Determining if preschool is the right step for your child and your family is a big decision, and there are many different factors to consider. Not the least of which are the dozens of schools in the region; which time of day to attend (morning, afternoon or full-day); and type of curriculum, including whether you want to send your child to a specific program or teach certain values, such as Montessori or religious.
Mary Rainey, pre-k teacher at All Saints School St. John Vianney, encourages parents to think, “What does the daily schedule look like? Are there alternating periods of quiet and active time?”
Abby Kassel, coordinator of student services at Revere Local Schools’ Early Childhood Program, advises parents ask themselves if the program is affordable and licensed, adding, “Most parents do not know their public district offers a preschool program. Parents should look into it.”
Susan Holding, early childhood program division assistant director at Old Trail School, suggests parents look for a program encouraging creativity rather than modeling after the teacher. Holding adds, “Also, look for a program promoting a community (a home away from home).”
How will I know my child is ready for preschool?
One easy way to tell if your child is ready for preschool is by seeing how your child separates from their primary caregiver. If your child separates with difficulty, preschool can backfire and make the first school experience traumatic. Rainey notes there are a number of ways to see how your child separates, like “attending library story hours, classes offered through local parks, recreation departments and museums.”
Another consideration to determine your child’s preschool readiness is if there is sufficient language and communication skills to express their needs to teachers and staff, notes Holding. Your child should be able to naturally play with toys next to peers, be curious about their environment and request help when needed.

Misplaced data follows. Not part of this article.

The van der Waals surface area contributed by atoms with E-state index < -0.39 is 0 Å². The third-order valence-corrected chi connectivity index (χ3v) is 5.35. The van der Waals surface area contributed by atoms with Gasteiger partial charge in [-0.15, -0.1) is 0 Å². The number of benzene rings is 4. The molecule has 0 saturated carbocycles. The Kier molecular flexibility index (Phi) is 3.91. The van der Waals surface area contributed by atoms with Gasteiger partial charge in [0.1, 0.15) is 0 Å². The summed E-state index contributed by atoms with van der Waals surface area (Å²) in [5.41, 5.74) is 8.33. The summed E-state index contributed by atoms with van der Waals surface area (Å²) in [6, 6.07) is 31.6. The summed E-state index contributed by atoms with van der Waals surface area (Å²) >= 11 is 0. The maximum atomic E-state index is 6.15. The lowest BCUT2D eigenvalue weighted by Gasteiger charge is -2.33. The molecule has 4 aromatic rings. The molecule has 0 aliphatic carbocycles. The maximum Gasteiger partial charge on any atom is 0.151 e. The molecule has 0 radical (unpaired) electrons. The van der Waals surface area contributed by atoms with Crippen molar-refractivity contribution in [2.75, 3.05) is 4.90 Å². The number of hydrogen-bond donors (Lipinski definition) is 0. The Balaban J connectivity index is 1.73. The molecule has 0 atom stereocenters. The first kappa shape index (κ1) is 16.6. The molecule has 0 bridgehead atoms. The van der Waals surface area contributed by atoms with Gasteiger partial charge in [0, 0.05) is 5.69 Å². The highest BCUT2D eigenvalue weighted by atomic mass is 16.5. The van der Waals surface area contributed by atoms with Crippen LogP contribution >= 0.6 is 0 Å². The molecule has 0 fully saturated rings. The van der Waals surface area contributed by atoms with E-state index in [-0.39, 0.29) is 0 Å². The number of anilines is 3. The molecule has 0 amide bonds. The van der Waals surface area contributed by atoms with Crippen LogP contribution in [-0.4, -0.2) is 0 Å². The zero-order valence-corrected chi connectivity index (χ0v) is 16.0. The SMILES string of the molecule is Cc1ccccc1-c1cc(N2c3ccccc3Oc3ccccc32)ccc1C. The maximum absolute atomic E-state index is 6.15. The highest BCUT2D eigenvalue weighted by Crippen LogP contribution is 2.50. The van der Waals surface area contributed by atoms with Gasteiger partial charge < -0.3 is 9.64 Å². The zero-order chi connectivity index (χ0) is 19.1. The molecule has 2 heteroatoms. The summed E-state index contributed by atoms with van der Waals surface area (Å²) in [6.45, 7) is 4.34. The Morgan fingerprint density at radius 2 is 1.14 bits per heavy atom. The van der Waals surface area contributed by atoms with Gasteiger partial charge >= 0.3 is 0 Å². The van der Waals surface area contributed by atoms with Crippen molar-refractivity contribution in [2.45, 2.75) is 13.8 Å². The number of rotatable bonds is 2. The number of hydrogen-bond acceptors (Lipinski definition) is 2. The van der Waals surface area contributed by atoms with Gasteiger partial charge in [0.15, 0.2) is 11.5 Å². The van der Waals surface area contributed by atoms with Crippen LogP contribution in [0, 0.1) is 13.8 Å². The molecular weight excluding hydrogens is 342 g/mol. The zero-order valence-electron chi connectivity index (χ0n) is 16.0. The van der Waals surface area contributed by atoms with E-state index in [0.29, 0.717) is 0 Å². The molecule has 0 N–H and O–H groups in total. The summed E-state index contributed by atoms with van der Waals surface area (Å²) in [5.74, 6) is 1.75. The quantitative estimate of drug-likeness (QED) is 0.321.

Staff at Revere Local Schools’ Early Childhood Program notes parents will want to consider if the preschool schedule is a good fit for their child compared to a daycare with a preschool curriculum. The difference between a daycare and preschool program is most preschools will not take students until they are toilet trained.
Preschool Selection Checklist
Each of the education specialists provided some questions to consider when visiting a school this winter:
Personal Preferences and Needs:
- Does the preschool reflect your values and meet your family’s needs? For example, are you looking for a program with certain religious values?
- Would you prefer to introduce your child to formal schooling in a more gradual way, perhaps half days, or 2-3 days per week?
- Do children and their parents look forward to school, and feel secure spending time at the program?
- Does the preschool fit into your budget?
Preschool Program Curriculum:
- Is the program hands-on, teacher-directed or student-directed? For example, does the program focus on the child’s approach to learning or is it planned and scripted?
- How does the program focus on academic development?